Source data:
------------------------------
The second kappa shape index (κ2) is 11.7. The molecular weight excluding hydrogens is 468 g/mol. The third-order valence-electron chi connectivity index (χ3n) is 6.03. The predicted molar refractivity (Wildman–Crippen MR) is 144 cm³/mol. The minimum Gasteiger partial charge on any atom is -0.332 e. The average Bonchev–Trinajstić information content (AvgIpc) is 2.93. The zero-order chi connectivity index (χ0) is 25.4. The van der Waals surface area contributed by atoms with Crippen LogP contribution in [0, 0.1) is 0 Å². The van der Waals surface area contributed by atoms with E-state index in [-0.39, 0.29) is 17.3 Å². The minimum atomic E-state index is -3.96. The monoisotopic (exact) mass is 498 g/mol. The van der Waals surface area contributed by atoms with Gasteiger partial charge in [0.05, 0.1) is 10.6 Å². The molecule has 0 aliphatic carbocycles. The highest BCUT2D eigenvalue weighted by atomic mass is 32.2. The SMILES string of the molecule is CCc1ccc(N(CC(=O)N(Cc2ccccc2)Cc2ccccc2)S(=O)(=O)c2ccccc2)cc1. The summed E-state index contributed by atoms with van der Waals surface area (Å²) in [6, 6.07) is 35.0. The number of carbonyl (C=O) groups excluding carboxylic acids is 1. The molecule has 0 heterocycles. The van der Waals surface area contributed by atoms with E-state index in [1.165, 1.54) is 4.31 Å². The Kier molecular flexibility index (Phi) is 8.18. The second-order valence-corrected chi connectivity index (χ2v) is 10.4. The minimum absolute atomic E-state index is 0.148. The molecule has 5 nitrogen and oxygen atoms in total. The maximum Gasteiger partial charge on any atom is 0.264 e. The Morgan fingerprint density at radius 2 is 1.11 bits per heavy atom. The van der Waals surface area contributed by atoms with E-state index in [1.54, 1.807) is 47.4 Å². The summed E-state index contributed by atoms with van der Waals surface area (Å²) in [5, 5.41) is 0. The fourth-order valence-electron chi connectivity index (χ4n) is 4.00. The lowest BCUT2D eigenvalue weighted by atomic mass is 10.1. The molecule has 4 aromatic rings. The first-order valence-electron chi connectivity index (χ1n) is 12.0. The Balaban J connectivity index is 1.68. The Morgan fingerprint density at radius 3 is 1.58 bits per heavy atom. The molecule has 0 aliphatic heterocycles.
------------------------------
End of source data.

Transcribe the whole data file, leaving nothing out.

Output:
The second kappa shape index (κ2) is 11.7. The molecular weight excluding hydrogens is 468 g/mol. The third-order valence-electron chi connectivity index (χ3n) is 6.03. The predicted molar refractivity (Wildman–Crippen MR) is 144 cm³/mol. The minimum Gasteiger partial charge on any atom is -0.332 e. The average Bonchev–Trinajstić information content (AvgIpc) is 2.93. The zero-order chi connectivity index (χ0) is 25.4. The van der Waals surface area contributed by atoms with Crippen LogP contribution in [0, 0.1) is 0 Å². The van der Waals surface area contributed by atoms with E-state index in [-0.39, 0.29) is 17.3 Å². The minimum atomic E-state index is -3.96. The monoisotopic (exact) mass is 498 g/mol. The van der Waals surface area contributed by atoms with Gasteiger partial charge in [0.05, 0.1) is 10.6 Å². The molecule has 0 aliphatic carbocycles. The highest BCUT2D eigenvalue weighted by atomic mass is 32.2. The SMILES string of the molecule is CCc1ccc(N(CC(=O)N(Cc2ccccc2)Cc2ccccc2)S(=O)(=O)c2ccccc2)cc1. The summed E-state index contributed by atoms with van der Waals surface area (Å²) in [6, 6.07) is 35.0. The number of carbonyl (C=O) groups excluding carboxylic acids is 1. The molecule has 0 heterocycles. The van der Waals surface area contributed by atoms with E-state index in [1.165, 1.54) is 4.31 Å². The Kier molecular flexibility index (Phi) is 8.18. The second-order valence-corrected chi connectivity index (χ2v) is 10.4. The minimum absolute atomic E-state index is 0.148. The molecule has 5 nitrogen and oxygen atoms in total. The maximum Gasteiger partial charge on any atom is 0.264 e. The Morgan fingerprint density at radius 2 is 1.11 bits per heavy atom. The van der Waals surface area contributed by atoms with E-state index in [1.54, 1.807) is 47.4 Å². The summed E-state index contributed by atoms with van der Waals surface area (Å²) in [5, 5.41) is 0. The fourth-order valence-electron chi connectivity index (χ4n) is 4.00. The lowest BCUT2D eigenvalue weighted by atomic mass is 10.1. The molecule has 4 aromatic rings. The first-order valence-electron chi connectivity index (χ1n) is 12.0. The Balaban J connectivity index is 1.68. The Morgan fingerprint density at radius 3 is 1.58 bits per heavy atom. The molecule has 0 aliphatic heterocycles.